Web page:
It’s not just about corporations anymore. FCPA enforcement is now about individuals too — and in a big way. Here’s this year’s FCPA roll call of real people: Gerald and Patricia Green, whose Foreign Corrupt Practices Act trial opened in LA this week. Frederic Bourke and William Jefferson went on trial in June; both were convicted of conspiracy to violate the FCPA.
Awaiting trial in California are six former employees of Control Components Inc. — Stuart Carson and his wife Hong (Rose) Carson, along with Paul Cosgrove, David Edmonds, Flavio Ricotti and Han Yong Kim. Earlier this year, two other former CCI executives pleaded guilty to conspiring to violate the FCPA. Mario Covino and Richard Morlok are scheduled to be sentenced in January 2010.
FCPA prosecutions are also pending against former employees of Philadelphia-based Nexus Technologies Inc. — Nam Nguyen, Kim Nguyen and An Nguyen. Joseph T. Lukas, also from Nexus, pleaded guilty in June to violating the FCPA. His sentencing is scheduled for April next year.
Juan Diaz and Antonio Perez of Miami pleaded guilty in April to a one-count criminal information charging them with conspiracy to violate the FCPA. They arranged bribes to Haitian officials in exchange for telecommunications contracts. They’re waiting to be sentenced.
Jeffrey Tesler and Wojciech Chodan were arrested in March in the U.K. on U.S. indictments in connection with KBR’s Nigerian bribery. And Ousama Naaman was arrested in July in Frankfurt, Germany, charged in a U.S. indictment with violating the FCPA under the oil-for-food program. All three are facing extradition to the U.S.
An indictment isn’t evidence or proof of guilt, of course, and every accused individual is presumed innocent. But beyond being an “enforcement action,” an indictment is a full-blown personal tragedy — with emotional damage, family stresses, economic hardship, and professional wreckage. It takes a Scott Turow to imagine and describe the awful consequences.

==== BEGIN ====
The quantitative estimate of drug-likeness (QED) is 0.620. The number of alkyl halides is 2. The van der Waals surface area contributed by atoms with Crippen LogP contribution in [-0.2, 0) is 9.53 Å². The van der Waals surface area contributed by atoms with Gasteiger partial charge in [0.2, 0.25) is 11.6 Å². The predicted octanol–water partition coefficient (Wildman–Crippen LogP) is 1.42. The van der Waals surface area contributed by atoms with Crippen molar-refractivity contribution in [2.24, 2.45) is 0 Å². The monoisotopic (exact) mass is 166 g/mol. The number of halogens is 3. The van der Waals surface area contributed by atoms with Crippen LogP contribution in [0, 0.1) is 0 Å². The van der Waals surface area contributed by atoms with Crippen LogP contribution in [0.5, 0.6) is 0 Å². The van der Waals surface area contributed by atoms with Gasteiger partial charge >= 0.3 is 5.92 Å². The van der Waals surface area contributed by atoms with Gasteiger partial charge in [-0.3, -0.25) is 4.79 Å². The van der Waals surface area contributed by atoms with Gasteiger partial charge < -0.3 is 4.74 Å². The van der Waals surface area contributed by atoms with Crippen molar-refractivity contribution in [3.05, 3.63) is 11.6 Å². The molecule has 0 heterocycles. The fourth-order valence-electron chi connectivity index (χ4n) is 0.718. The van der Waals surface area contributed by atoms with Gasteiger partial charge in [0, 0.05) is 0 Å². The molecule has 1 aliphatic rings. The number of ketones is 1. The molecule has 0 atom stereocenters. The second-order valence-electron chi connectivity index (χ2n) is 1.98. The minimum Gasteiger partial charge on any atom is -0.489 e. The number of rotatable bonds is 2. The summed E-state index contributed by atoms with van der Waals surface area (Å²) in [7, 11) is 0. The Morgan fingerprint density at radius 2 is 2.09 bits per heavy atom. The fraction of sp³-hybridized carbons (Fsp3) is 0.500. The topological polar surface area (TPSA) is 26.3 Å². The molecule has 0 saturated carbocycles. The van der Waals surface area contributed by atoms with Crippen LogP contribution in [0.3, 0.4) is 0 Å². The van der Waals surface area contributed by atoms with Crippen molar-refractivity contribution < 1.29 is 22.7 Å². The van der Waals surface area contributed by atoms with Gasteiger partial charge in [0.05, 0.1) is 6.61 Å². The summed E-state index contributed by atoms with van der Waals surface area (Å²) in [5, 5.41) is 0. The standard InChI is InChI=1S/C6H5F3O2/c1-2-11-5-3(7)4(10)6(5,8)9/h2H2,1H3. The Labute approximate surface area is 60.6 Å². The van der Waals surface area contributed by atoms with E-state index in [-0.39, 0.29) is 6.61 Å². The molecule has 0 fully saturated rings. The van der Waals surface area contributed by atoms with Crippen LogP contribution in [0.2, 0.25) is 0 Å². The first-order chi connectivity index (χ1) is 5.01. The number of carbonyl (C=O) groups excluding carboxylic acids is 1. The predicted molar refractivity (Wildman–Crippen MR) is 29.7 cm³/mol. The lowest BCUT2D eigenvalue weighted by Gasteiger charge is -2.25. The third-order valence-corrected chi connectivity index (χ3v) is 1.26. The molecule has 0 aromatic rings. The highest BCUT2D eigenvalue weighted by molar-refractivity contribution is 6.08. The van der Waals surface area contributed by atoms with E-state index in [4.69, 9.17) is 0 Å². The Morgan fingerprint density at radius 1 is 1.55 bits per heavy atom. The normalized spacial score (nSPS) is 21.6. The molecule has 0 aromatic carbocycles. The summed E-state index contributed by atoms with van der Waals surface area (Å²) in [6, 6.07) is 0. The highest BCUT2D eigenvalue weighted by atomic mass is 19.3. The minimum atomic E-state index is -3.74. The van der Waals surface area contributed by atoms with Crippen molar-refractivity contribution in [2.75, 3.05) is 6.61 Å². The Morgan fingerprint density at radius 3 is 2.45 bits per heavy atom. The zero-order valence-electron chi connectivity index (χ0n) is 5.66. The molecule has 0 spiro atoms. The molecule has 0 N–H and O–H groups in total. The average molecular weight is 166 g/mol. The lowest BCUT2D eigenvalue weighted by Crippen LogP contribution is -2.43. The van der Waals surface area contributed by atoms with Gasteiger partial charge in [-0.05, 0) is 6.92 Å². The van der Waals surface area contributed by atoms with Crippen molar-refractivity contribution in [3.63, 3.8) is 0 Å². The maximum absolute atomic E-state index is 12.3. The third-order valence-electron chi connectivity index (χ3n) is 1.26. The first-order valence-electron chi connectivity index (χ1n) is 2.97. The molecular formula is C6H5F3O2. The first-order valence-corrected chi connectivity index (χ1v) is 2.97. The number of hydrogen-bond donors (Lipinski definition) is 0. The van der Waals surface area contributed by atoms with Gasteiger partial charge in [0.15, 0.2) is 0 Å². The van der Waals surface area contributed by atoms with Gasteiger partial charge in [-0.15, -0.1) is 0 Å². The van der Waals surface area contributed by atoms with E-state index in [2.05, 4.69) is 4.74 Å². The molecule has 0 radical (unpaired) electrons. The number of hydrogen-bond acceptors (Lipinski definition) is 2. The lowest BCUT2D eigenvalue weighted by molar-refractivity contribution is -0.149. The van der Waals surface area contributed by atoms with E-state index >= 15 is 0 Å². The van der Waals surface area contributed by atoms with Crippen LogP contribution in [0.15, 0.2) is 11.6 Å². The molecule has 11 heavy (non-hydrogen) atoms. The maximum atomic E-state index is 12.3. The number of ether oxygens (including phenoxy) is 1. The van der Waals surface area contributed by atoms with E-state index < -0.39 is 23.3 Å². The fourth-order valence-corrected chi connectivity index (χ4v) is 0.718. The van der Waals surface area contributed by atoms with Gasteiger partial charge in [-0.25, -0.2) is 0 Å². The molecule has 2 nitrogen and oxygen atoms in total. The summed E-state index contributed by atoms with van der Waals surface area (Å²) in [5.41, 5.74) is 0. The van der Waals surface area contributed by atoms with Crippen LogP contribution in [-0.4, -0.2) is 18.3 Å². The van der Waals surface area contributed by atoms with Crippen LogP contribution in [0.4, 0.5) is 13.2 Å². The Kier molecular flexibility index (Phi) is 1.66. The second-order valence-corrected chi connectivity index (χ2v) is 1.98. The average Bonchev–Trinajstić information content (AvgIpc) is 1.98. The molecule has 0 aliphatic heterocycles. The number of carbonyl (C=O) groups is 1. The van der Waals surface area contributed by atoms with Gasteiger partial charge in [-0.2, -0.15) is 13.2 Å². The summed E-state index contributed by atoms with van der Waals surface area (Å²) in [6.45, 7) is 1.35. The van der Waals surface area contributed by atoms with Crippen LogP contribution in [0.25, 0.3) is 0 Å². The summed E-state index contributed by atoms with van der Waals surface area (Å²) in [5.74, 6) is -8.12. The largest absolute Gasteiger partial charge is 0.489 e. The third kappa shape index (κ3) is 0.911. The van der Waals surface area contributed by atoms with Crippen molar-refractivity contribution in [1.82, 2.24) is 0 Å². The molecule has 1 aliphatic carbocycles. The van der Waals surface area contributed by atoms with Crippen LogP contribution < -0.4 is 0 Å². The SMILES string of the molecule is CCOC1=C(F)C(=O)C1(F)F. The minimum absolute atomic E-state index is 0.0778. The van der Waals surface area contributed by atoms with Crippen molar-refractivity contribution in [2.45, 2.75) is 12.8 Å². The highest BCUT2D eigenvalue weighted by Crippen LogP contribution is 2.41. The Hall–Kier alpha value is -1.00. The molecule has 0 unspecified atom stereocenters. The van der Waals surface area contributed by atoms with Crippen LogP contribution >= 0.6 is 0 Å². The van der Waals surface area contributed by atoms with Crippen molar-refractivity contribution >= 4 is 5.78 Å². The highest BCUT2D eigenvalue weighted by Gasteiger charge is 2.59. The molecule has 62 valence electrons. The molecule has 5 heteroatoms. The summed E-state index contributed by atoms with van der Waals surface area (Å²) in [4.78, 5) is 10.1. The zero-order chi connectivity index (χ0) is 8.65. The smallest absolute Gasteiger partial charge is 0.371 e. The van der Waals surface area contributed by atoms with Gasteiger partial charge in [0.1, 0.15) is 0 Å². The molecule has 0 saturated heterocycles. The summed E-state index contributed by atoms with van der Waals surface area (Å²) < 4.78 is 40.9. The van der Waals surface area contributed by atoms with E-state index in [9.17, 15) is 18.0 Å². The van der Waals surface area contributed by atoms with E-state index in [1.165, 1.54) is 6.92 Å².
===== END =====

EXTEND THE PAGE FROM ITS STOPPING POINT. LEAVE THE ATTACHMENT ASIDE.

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Aside from the human cost, what happens when someone is indicted? First they’re arrested and they formally become a defendant, and their indictment is (usually) unsealed and made public. Federal criminal cases can also begin without an indictment when the lead investigator swears out a criminal complaint called an “information.”
Within hours of arrest, the defendant makes an initial court appearance. He hears the charges against him, the judge tells him his rights, and counsel is appointed if he can’t afford to hire one. Stuart Carson’s April 9, 2009 statement of constitutional rights can be downloaded here.
After the hearing, the defendant is remanded to the custody of the U.S. Marshals Service or released on conditions set by the court — such as requiring a secured bond, forfeiture of a passport, electronic monitoring, home confinement, etc.* Stuart Carson’s April 11, 2009 amended conditions of release can be downloaded here.
The last of the early hearings is arraignment, when the defendant’s counsel is asked three questions:
Does the defendant waive a formal arraignment, at which the indictment would be read in its entirety? He usually does.
How does the defendant plead, guilty or not guilty?
Does the defendant request a trial by jury? He usually does. If not, the case will be decided by the judge in what’s known as a bench trial.
If formal arraignment is waived the hearing might be over in five minutes.
Under the Speedy Trial Act, criminal defendants are entitled to a trial that begins no later than 70 days from the date the indictment or information was filed, or from the date the defendant appears before a judge, whichever is later. White-collar defendants usually waive the right to a speedy trial; the judge can also waive the speedy-trial requirements in the interests of justice.
Then it’s time for pre-trial motions. Common defense motions include change of venue, exclusion of certain pieces of evidence, and requests for access to evidence held by the prosecution.
What about the trial? Well, more than 90 percent of federal criminal defendants don’t have one. They plead guilty during the pretrial phase as part of a plea bargain, in exchange for the prosecutors’ dropping some charges or recommending a more lenient sentence.
* The Bail Reform Act of 1984 presumes the defendant should be released on personal recognizance or unsecured personal bond unless it will “not reasonably assure the appearance of the person as required or will endanger the safety of any other person or the community.”
This description of federal criminal procedure is adapted from information provided by the Administrative Office of the U.S. Courts here.